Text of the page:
► In today’s Olympian — Sen. Carrell should remember saying about goose and gander (editorial) — State Sen. Mike Carrell (R-Lakewood) wants to fire Belinda Stewart from her job with the Department of Corrections for violating rules regarding the use of resources. We wonder why Carrell does not issue an equally harsh statement in regard to the numerous findings concerning fellow Republican state Sen. Pam Roach?
► In today’s Spokesman-Review — Health care out of thin air — Inside makeshift quarters, worn industrial carpet runs from cubicle to cubicle. The work spaces have rapidly filled with new employees: Intense software wizards. Middle-aged veterans of health insurance companies and government service agencies. Technical communication experts, hired away from such companies as Microsoft. Project managers, skillful in the execution of complicated timelines. All of them work for a new player on the Olympia scene, the Washington Health Benefit Exchange. The Legislature created it to carry out Washington state’s implementation of the Patient Protection and Affordable Care Act, commonly known as Obamacare.
► In today’s Seattle Times — Massive RyanAir 737 order for Boeing — Ireland’s Ryanair, Europe’s largest low cost carrier, has agreed to buy 200 Boeing 737NGs at rock bottom pricing estimated at about $9 billion.
THE TALE OF TWO BUDGETS
► At Politico — Patty Murray’s Democratic budget: $1 trillion in new revenue — Sen. Patty Murray’s new budget plan calls for raising tax revenues by nearly $1 trillion while cutting spending by roughly the same amount over the next decade, according to people familiar with the proposal. That 50-50 split between taxes and spending is supposed to be consistent with Obama’s call for a “balanced” approach for deficit reduction, something they argue voters largely support rather than the cuts-only approach backed by Republicans.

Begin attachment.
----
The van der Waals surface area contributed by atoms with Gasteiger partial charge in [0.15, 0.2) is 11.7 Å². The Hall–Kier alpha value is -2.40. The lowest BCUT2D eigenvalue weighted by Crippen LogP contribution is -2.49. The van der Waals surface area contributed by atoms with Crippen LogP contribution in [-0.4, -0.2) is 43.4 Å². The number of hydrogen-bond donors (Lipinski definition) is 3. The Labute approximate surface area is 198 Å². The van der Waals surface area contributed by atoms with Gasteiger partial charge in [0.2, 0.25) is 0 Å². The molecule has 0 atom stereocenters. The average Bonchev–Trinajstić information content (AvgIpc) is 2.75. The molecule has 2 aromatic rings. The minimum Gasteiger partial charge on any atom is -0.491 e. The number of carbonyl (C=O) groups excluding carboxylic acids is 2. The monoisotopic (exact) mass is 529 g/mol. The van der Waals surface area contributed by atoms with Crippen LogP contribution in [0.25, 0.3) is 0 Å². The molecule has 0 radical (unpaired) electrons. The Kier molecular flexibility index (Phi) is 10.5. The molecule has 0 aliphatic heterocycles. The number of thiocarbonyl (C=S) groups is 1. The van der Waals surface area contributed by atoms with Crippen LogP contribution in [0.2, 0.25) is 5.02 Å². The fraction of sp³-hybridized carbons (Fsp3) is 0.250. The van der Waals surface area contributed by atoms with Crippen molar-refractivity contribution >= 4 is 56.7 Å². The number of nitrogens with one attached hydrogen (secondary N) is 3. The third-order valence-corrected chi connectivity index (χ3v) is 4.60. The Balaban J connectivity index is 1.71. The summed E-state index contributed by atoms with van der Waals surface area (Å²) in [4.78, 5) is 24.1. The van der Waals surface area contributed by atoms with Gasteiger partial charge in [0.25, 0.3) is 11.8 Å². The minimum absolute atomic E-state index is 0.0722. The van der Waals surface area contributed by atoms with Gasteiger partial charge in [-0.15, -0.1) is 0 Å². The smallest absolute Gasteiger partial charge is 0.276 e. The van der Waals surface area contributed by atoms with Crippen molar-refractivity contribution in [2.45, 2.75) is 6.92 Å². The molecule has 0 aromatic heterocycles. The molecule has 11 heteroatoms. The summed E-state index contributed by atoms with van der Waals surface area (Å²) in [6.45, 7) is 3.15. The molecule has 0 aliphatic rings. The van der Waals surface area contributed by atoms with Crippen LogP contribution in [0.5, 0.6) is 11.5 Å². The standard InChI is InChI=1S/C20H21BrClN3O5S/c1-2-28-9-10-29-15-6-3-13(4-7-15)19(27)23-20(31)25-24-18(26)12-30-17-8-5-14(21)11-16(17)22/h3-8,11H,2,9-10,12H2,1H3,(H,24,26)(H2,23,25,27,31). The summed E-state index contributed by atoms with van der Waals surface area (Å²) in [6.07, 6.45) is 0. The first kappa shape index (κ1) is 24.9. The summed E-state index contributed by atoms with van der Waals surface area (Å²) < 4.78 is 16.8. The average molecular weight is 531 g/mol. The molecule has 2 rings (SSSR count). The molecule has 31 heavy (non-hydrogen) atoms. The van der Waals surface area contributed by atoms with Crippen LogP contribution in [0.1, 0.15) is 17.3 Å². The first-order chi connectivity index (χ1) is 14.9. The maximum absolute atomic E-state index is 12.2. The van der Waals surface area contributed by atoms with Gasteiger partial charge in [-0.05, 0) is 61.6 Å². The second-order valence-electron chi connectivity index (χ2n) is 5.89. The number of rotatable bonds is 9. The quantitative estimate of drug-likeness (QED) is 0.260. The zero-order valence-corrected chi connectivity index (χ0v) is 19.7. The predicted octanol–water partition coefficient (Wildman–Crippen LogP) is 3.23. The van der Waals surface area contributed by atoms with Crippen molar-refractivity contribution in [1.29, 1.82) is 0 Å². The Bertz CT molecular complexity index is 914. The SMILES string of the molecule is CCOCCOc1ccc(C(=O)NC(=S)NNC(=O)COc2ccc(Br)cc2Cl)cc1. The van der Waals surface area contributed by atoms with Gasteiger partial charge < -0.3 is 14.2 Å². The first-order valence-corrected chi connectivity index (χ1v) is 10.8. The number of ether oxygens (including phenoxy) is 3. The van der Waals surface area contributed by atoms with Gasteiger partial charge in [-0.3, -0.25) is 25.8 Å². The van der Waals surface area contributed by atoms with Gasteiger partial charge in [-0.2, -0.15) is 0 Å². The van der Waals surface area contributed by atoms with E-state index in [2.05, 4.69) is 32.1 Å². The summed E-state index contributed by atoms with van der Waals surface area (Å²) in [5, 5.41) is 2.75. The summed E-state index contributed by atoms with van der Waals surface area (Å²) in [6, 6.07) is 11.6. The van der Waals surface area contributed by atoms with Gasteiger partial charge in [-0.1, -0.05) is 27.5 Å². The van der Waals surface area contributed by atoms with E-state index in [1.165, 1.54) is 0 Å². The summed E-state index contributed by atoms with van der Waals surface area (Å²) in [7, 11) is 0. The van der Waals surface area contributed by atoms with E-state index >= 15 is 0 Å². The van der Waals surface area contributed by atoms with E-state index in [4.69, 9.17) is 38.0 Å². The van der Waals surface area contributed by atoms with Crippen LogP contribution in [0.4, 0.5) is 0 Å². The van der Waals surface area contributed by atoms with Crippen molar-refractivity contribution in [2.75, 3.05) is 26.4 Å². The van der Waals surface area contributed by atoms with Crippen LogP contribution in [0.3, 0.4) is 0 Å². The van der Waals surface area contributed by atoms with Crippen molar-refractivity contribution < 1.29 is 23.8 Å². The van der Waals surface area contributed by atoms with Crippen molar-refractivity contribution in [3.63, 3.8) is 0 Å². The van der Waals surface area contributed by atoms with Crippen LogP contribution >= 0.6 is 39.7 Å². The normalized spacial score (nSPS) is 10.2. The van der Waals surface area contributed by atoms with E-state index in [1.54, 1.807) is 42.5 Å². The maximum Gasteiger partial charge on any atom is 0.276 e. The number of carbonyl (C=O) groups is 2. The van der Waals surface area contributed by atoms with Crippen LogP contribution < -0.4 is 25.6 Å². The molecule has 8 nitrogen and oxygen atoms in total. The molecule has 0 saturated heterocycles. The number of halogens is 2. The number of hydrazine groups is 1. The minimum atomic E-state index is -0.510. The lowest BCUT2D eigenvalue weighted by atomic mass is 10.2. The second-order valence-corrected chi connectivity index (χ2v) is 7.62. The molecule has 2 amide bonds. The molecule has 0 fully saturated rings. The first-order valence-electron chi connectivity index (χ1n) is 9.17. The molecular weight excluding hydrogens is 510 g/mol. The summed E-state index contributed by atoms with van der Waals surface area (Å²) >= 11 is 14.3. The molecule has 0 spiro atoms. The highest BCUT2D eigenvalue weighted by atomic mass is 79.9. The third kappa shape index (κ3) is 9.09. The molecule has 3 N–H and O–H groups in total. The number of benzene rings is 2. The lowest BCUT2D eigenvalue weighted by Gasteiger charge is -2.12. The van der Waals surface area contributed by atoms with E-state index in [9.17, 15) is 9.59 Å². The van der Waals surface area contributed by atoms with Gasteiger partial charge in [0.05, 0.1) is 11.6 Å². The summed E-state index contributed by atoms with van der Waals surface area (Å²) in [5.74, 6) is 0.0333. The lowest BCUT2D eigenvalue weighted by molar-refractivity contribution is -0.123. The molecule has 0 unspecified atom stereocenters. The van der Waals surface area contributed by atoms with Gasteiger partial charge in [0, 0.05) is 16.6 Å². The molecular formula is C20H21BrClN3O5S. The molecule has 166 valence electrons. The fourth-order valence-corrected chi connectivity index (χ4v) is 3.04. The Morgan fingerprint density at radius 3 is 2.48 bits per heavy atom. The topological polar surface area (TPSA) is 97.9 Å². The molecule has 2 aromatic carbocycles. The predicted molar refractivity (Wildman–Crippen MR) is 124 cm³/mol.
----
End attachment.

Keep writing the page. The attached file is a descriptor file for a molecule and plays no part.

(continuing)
► From AP — Paul Ryan’s GOP budget takes aim again at Obamacare, Medicare — House Republicans unveiled their latest budget outline on Tuesday, sticking to their plans to try to repeal so-called Obamacare, cut domestic programs ranging from Medicaid to college grants and require future Medicare patients to bear more of the program’s cost. The point is to prove it’s possible to balance the budget within 10 years by simply cutting spending and avoiding further tax hikes.
► In today’s Washington Post — Paul Ryan’s make-believe budget (by Eugene Robinson) — Ryan and Mitt Romney offered their vision, President Obama offered his, and Americans made their choice. Rather emphatically. Now Ryan is coming back with an ostensibly new and improved version of the framework that voters rejected in November. Judging by the preview he offered Sunday, the new plan is even less grounded in reality than was the old one.
► At Mother Jones — A Labor Secretary pick progressives will love — and Republicans will hate — If President Barack Obama nominates Assistant Attorney General for Civil Rights Thomas Perez to head the Department of Labor, as media reports say he might, the president will be elevating one of the most effective and progressive senior administration officials to his cabinet.
► In today’s US News — Rumored Obama pick for Labor Secretary faces GOP critics — While several business groups, including the U.S. Chamber of Commerce, declined to comment ahead of any official announcement, labor groups were happy to heap praise on Perez. One critic of the potential pick is Sen. Chuck Grassley (R-Iowa), the top Republican on the Senate Judiciary Committee.
► In today’s Washington Post — From a skeptical beginning, Obama has set a global round of trade talks in motion — President Obama is pursuing what are arguably the most aggressive trade talks in a generation, an unexpectedly broad initiative for a politician who has been critical of free-trade agreements.
► From AP — Congress wants role as Obama pushes trade agenda — The Obama administration has embarked on an aggressive trade agenda, but to make it a reality, it may first have to negotiate future trade policy a little closer to home — with Congress.
ALSO TODAY at The Stand — Like NAFTA, TPP would help corporations, not people